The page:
New Breakthrough In Athletic Wearable Technology

Study co-author Amay Bandodkar demonstrates how the ChemPhys patch works while riding a stationary bike. UC San Diego

A future in which your clothes tell you how healthy you are has just become a step closer to reality. Engineers at the University of California San Diego have developed a flexible, wearable device that is capable of recording both electrical signals from the heart and how much lactic acid is being produced.

The prototype, called the ChemPhys patch, is made of a small electronic board and series of sensors. It is worn on your chest and can communicate wirelessly with other devices that can analyze the data in real time. The team believes this device can be used both by athletes who want to improve their performances (lactic acid is a biochemical that is a marker of physical effort), as well as medical personnel to monitor patients with heart disease.

“One of the overarching goals of our research is to build a wearable tricorder-like device that can measure simultaneously a whole suite of chemical, physical and electrophysiological signals continuously throughout the day,” Patrick Mercier, senior author of the research, said in a statement. “This research represents an important first step to show this may be possible.”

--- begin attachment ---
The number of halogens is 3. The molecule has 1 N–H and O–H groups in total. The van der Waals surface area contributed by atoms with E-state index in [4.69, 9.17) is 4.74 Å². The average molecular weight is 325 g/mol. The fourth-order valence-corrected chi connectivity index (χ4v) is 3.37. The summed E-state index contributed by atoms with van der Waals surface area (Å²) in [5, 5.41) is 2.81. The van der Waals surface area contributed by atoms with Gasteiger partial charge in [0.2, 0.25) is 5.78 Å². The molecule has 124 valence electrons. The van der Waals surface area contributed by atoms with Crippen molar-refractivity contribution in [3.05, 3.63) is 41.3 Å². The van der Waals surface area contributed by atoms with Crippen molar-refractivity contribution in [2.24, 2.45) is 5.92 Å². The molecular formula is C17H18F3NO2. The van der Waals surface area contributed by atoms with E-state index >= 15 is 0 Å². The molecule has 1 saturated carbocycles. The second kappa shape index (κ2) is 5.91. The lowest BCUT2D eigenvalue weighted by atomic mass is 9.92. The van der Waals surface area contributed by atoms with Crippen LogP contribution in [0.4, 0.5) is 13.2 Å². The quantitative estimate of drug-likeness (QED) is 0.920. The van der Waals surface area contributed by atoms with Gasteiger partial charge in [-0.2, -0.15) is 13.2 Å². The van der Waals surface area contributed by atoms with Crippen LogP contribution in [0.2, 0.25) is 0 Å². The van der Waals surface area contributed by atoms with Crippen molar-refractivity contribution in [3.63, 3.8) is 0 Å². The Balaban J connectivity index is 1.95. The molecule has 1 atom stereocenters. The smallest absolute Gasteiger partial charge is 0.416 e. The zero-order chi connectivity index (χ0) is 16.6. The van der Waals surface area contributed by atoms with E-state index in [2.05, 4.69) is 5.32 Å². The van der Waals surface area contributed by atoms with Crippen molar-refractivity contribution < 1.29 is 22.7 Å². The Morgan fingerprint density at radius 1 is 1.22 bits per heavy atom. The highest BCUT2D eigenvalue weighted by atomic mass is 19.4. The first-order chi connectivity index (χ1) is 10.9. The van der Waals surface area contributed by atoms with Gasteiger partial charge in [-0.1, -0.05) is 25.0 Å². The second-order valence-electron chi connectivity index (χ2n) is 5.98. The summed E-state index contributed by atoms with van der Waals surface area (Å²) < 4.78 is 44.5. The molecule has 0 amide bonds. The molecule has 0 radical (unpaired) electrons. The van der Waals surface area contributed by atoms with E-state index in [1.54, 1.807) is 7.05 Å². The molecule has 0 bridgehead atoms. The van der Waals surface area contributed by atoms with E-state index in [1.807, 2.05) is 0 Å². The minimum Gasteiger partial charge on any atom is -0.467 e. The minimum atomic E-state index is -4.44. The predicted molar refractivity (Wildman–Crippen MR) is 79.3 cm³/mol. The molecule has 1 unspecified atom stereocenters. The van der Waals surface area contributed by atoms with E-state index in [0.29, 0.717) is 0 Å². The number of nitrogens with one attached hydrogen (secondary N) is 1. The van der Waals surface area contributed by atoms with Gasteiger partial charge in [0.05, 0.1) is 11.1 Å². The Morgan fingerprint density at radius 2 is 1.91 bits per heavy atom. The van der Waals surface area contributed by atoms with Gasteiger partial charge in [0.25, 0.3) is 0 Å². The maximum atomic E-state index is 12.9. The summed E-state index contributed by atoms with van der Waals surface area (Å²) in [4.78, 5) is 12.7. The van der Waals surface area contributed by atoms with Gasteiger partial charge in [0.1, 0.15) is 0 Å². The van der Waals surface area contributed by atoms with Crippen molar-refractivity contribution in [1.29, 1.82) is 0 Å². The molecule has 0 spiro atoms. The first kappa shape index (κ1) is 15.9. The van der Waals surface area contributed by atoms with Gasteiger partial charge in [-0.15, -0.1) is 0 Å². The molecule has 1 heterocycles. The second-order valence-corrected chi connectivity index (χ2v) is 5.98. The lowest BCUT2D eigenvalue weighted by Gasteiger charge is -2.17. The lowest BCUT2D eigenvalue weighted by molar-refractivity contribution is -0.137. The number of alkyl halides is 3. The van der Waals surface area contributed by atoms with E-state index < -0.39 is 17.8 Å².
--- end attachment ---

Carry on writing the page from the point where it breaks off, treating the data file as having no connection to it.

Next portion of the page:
The researchers positioned three sensors on a thin flexible polyester sheet, with two electrocardiogram (EKG) sensors on the sides and the lactate detector at the center. The latter uses a small voltage and measures the electric current passing through the body to measure the amount of lactate present in the muscles.

By coating the EKG sensors in silicon, the team was able to get the sensors to work without interference from each other at the same level as commercially available devices that measure only one signal. As reported in Nature Communications, this is the first device that can simultaneously measure physiochemistry and electrophysiology.

The team is planning several improvements for the next version of the device. The connection between board and sensors will be improved, and more sensors will be included to detect other chemicals such as magnesium and potassium. This could provide crucial data to find out how the different measurements correlate with each other and give us a better understanding of how our body works during intense workouts.

Comments

If you liked this story, you'll love these

This website uses cookies

This website uses cookies to improve user experience. By continuing to use our website you consent to all cookies in accordance with our cookie policy.